Taking Stock - Job Market in Canada
In 2019, Nick Smith graduated with $50,000 worth of debt — $30,000 in student loans and $20,000 with a student line of credit.
Low-paying jobs and a high cost of living made it hard for Smith to make a dent on his debt until he got hired as a mechanical technologist in Halifax at Dillon Consulting Limited.
In April 2021, Smith received an email from his employer asking if he’d be interested in a student debt repayment program. His answer was a resounding “yes.”
Dillon Consulting has been working with YR Plans Inc.’s Smart Benefit program to help some of their employees pay down their student debt, and officially made the program available to staff in February 2022. Smith has been part of the program since its inception at the company.
For companies providing debt repayment support, the goal is to improve the well-being of employees dealing with the stress of student loans. Some companies say there’s a major perk for employers too – the benefit helps attract and retain employees.
At Dillon Consulting, employees can repay student debt by using employer contributions to the company’s deferred profit-sharing plan that matches employee contributions to the group registered retirement savings plan.
“Employees can contribute to their Registered Retirement Savings Plan (RRSP), and then take the deferred profit sharing plan (DPSP) match and put it towards paying down their student debt,” said Tanya Cross, partner at Dillon Consulting.
“Listening to our employees, we have learned that the stress that student loans can cause impacts overall well-being," Cross said, adding that Dillon is confident the ability to "gain control of their finances" creates a better environment for its workers.
Dierdre Getty, director of communications and content for YR Plans, said Smart Benefit was founded in 2019 to help young workers with student debt achieve better long-term financial outcomes while addressing employer retention needs.
With Smart Benefit, employees never touch the funds themselves, whether they’re receiving it as a percentage of their savings plan contributions, a stand-alone benefit or in a payment matching plan. Instead, all payments go from payroll to YR Plans to the loan provider.
Currently, five companies are offering the Smart Benefit, and two to three more will be onboarded before 2023, Getty said.
In July 2021, it was announced that Sun Life Financial Inc. would be partnering with YR Plans to perform a pilot of the Smart Benefit with a select number of groups that wanted to take part in the program.
The pilot officially began in October 2021 and is expected to wrap at the end of September 2022.
A spokesperson for Sun Life told The Canadian Press that the company will not continue offering the benefit after the pilot ends.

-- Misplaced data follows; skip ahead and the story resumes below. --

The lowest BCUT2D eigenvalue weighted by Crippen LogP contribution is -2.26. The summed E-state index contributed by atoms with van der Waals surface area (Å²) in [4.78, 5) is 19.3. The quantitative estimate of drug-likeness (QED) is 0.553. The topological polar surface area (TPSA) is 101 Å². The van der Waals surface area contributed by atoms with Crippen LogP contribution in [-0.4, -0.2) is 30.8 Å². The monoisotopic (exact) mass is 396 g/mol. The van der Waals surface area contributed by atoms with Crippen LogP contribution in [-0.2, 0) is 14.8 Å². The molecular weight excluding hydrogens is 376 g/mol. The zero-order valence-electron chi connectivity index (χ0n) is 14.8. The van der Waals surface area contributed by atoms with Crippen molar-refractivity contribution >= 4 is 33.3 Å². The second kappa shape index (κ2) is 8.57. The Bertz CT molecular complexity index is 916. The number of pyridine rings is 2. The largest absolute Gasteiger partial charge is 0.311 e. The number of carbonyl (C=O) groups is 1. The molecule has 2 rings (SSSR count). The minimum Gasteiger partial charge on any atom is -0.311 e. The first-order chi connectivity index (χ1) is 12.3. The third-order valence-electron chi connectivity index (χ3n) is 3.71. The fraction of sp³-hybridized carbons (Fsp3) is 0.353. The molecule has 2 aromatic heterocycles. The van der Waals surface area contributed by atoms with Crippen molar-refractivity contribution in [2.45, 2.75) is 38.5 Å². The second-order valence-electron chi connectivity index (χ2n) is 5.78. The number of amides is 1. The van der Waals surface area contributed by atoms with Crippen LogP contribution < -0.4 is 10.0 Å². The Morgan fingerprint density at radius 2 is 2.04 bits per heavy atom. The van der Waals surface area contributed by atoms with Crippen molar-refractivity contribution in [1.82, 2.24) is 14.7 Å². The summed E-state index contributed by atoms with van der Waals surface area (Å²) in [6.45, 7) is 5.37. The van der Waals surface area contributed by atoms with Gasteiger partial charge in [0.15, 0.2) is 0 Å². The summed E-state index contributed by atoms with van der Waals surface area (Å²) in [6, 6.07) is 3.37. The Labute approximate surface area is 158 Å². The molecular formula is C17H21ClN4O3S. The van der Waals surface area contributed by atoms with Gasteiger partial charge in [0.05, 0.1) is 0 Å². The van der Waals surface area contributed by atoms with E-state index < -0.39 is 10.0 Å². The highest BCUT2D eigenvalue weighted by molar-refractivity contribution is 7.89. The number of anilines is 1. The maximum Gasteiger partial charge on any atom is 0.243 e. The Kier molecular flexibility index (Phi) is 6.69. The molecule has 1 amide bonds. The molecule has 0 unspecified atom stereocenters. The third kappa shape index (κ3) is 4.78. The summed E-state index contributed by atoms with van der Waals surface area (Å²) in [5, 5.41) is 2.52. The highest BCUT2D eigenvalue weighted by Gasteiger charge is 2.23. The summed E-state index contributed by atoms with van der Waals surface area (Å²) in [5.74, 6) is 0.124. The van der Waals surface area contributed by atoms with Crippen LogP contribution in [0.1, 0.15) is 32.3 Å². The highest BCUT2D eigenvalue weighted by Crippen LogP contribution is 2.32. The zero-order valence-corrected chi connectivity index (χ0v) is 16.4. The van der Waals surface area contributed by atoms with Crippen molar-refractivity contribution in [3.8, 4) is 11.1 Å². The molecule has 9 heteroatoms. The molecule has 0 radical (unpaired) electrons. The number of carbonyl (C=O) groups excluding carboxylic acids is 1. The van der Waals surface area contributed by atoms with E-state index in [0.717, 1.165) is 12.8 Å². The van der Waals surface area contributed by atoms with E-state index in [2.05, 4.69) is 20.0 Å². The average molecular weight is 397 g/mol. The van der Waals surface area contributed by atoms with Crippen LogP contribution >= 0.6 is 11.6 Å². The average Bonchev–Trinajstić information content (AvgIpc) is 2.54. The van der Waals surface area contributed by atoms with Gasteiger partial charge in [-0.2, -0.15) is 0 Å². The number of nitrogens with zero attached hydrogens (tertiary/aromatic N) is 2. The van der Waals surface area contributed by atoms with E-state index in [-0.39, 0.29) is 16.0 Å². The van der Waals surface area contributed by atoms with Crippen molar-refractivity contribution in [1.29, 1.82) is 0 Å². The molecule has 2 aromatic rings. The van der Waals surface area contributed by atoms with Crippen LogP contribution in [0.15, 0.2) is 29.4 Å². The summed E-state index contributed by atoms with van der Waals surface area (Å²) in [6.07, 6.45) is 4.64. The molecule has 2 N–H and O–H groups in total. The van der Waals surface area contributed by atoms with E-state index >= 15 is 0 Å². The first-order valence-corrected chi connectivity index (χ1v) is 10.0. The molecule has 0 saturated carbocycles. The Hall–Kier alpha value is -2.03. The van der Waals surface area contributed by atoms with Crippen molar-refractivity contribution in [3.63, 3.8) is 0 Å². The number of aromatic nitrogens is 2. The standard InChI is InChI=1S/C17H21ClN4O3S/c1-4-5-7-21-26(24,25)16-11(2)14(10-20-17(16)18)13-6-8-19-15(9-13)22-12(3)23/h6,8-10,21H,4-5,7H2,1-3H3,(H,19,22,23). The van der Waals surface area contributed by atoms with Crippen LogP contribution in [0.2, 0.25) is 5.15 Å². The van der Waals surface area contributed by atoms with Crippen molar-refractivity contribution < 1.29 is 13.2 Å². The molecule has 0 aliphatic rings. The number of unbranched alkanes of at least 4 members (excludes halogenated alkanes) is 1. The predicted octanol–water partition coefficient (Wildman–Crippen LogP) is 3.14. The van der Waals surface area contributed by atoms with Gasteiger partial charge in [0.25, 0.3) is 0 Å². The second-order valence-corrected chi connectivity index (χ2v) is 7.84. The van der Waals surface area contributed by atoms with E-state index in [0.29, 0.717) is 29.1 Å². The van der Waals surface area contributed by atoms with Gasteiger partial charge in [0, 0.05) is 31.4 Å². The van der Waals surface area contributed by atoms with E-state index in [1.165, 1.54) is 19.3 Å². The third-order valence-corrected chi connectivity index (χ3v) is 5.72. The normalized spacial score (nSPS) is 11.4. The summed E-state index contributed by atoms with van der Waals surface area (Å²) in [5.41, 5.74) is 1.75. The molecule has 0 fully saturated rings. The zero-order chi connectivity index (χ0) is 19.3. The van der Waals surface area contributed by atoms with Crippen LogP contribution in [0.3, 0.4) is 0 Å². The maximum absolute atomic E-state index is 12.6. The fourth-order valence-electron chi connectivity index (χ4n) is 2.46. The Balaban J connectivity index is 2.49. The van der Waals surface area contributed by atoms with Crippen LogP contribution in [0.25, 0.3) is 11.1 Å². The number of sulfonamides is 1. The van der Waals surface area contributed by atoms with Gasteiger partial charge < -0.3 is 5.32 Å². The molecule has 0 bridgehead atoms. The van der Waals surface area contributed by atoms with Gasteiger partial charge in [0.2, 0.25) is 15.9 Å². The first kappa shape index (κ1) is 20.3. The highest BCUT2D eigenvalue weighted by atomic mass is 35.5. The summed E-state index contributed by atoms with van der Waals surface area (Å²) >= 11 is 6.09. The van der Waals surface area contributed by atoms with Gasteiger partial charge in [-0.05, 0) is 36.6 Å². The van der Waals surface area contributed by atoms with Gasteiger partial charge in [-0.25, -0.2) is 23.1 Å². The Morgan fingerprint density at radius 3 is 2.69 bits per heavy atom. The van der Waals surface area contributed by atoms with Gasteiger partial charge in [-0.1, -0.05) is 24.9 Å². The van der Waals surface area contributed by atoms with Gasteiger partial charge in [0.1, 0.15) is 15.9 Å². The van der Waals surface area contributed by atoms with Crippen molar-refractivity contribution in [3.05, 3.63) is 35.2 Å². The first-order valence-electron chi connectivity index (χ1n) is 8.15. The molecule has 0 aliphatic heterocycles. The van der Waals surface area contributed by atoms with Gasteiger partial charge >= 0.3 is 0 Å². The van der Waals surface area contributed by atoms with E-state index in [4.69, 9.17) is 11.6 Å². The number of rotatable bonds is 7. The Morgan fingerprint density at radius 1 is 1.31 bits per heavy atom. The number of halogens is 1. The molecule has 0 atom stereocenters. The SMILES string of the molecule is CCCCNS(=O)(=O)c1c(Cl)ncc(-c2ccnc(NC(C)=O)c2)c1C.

"After evaluating our pilot, we have decided to focus our efforts on strengthening existing solutions and our core products, helping clients achieve lifetime financial security,” the spokesperson said in an email statement.
While YR Plan’s Smart Benefit technology works by sending money directly to the lender, tech company SimplyCast has been helping employees pay down student loans by adding monthly financial support to their paycheques since early 2016.
President and CEO Saeed El-Darahali said he initially launched the program because he graduated with close to $60,000 in debt and wished he had some repayment support at the time.
For those interested in participating, the company uses a formula weighing the employee’s salary and loan amount to determine how much the company will add to their paycheque each month for the purposes of repaying the loan.
The formula also takes major expenses into account and can filter out candidates that way. For instance, an employee who owed $10,000 and was living at home did not meet the criteria for support because it appeared that they had the ability to pay off the loan on their own. That’s a rare example, though, he said.
“So far, everybody that’s been on the program has not left the company. So it’s been a retention program,” he added.
Depending on the formula, employees can receive monthly loan repayment contributions ranging from $40 to $1000 a month.
Amanda Hudson, founder of A Modern Way to Work, an HR consultancy, said she sees benefit trends like this pop up from time to time.
But, when it comes to its effects, she doesn’t think most people are “making or breaking their decisions on where they work or if they stay based on RRSP matching or contributions to their student loans.”
“What I do think it’s good for strategically is if you’re targeting a large amount of new graduates. I think a lot of these benefits are employer branding opportunities for people to differentiate themselves from a different company on the surface.”
However, if the goal is attraction and retention, Hudson doesn’t think these peripheral benefits hold as much sway as strong managers and HR systems, high engagement and fair market salaries.
Referencing Gallup’s employee engagement survey, Hudson said what retains employees most is engagement factors, which include knowing what’s expected of you at work, receiving recognition or praise for good work within the last seven days, and having opportunities at work to learn and grow, for example.
From Smith’s perspective, the program has enticed him to stay longer at Dillon Consulting than he might have otherwise.
Initially, he expected to take 13 years to finish paying for his loans.
“I would have been over 40 years old by the time my student debt was paid off. It was looking pretty grim and I wasn’t really thinking about whether I was going to buy a house or a car or have children because it’s difficult to consider those things with so much debt,” Smith said.
After enrolling in the program, that repayment time dropped to five years.
“There’s a light at the end of the tunnel now, which is comforting and alleviates some of that money stress.”